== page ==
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How to Work With a PDF in Python

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How to Work With a PDF in Python

Whether it is an ebook, digitally signed agreements, password protected documents, or scanned documents such as passports, the most preferred file format is PDF or Portable Document Format. It was originally developed by Adobe and is a file format used to present and transfer documents easily and reliably. It uses the file extension .pdf. In fact, PDF being the most widely used digital media, is now considered as an open standard which is maintained by the International Standards Organization (ISO). 

Python has relatively easy syntax which makes it even easier for the ones who are in their initial stage of learning the language. The popular Python libraries are well suited and integrated which allows to easily extract documents from a PDF, rotate pages if required, split pdf to make separate documents, or add watermarks in them. 

Now an important question rises, why do we need Python to process PDFs? Well, processing a PDF falls under the category of text analytics. There are several libraries and frameworks available which are designed in Python exclusively for text analytics. This makes it easier to play with a PDF in Python. You can also extract information from PDF and use into Natural Language Processing or any other Machine Learning models. Get certified and learn more about Python Programming and apply those skills and knowledge in the real world.

History of  pyPDF, PyPDF2, pyPDF4

The first PyPDF package was released in 2005 and the last official release in 2010. After a year or so, a  company named Phasit sponsored a branch of the PyPDF called PyPDF2 which was consistent with the original package and worked pretty well for several years.

A series of packages were released later on with the name of PyPDF3 and later renamed as PyPDF4. The biggest difference between PyPDF and the other versions was that the later versions supported Python3.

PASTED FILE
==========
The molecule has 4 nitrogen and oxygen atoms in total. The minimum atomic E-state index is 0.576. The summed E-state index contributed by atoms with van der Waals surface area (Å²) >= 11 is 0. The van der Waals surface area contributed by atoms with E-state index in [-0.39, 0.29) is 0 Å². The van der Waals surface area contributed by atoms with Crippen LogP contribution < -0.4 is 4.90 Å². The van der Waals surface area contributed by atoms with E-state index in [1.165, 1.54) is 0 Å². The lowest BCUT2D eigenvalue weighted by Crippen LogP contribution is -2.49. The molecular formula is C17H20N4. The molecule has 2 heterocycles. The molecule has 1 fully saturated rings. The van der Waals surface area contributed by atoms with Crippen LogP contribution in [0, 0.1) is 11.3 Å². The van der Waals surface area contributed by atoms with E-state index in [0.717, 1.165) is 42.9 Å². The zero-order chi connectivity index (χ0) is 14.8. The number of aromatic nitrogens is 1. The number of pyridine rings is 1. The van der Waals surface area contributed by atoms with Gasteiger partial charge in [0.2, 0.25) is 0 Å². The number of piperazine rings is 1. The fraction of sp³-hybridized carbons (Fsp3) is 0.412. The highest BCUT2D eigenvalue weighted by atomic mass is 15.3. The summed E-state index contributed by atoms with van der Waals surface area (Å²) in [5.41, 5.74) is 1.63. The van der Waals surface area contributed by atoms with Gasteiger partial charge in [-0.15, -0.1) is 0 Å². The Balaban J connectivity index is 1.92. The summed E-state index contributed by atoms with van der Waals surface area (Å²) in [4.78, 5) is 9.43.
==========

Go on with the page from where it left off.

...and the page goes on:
PyPDF2 has been discarded recently. But since PyPDF4 is not fully backward compatible with the PyPDf2, it is suggested to use PyPDF2. You can also use a substitute package - pdfrw. Pdfrw was created by Patrick Maupin and allows you to perform all functions which PyPDF2 is capable of except a few such as encryption, decryption, and types of decompression.

Some common libraries in Python

Let us look into some of the libraries Python offers to handle PDFs:

PdfMiner 

It is a tool used to extract information from PDF documents. PDFMiner allows the user to analyze text data and obtain the definite location of a text. It provides information such as fonts and lines. We can also use it as a PDF transformer and a PDF parser.

PyPDF2

PyPDF2 is purely a Python library which allows users to split, merge, crop, encrypt, and transform PDFs. You can also add customized data, view options, and passwords to the documents. 

Tabula-py

It is a Python wrapper of tabula-java which can read tables from PDF files and convert into Pandas Dataframe or into CSV/TSV/JSON file formats.

Slate

It is a Python package which facilitates the extraction of information and is dependent on the PdfMiner package.

PDFQuery

A light Python wrapper which uses minimum code to extract data from PDFs.

xPDF

It is an open source viewer of PDF which also includes an extractor, converter and other utilities. 

Out of all the libraries mentioned above, PyPDF2 is the most used to perform operations like extraction, merging, splitting and so on.

Installing PyPDF2

If you're using Anaconda, you can install PyPDF2 using pip or conda. To install PyPDF2 using pip, run the following command in the command line:

pip install PyPDF2

The module is case-sensitive. So you need to make sure that proper syntax is followed. The installation is really quick since PyPDF2 is free of dependencies.

Extracting Document Information from a PDF in Python

PyPDF2 can be used to extract metadata and all sorts of texts from PDF when you are performing operations on preexisting PDF files. The types of data you can extract are:

  • Author
  • Creator
  • Producer
  • Subject
  • Title
  • Number of Pages

To understand it better, let us use an existing PDF in your system or you can go to Leanpub and download a book sample.

The code for extracting the document information from the PDF—

# get_doc_info.py
from PyPDF2 import PdfFileReader
def getinfo(path):
    with open(path, 'rb') as f:
        PDF = PdfFileReader(f)
        information = PDF.getDocumentInfo()
        numberofpages = PDF.getNumPages()
    print(information)
    author = information.author
    creator = information.creator
    producer =information .producer
    subject = information.subject
    title = information.title
if __name__ == '__main__':
    path = 'reportlab-sample.pdf'
    getinfo(path)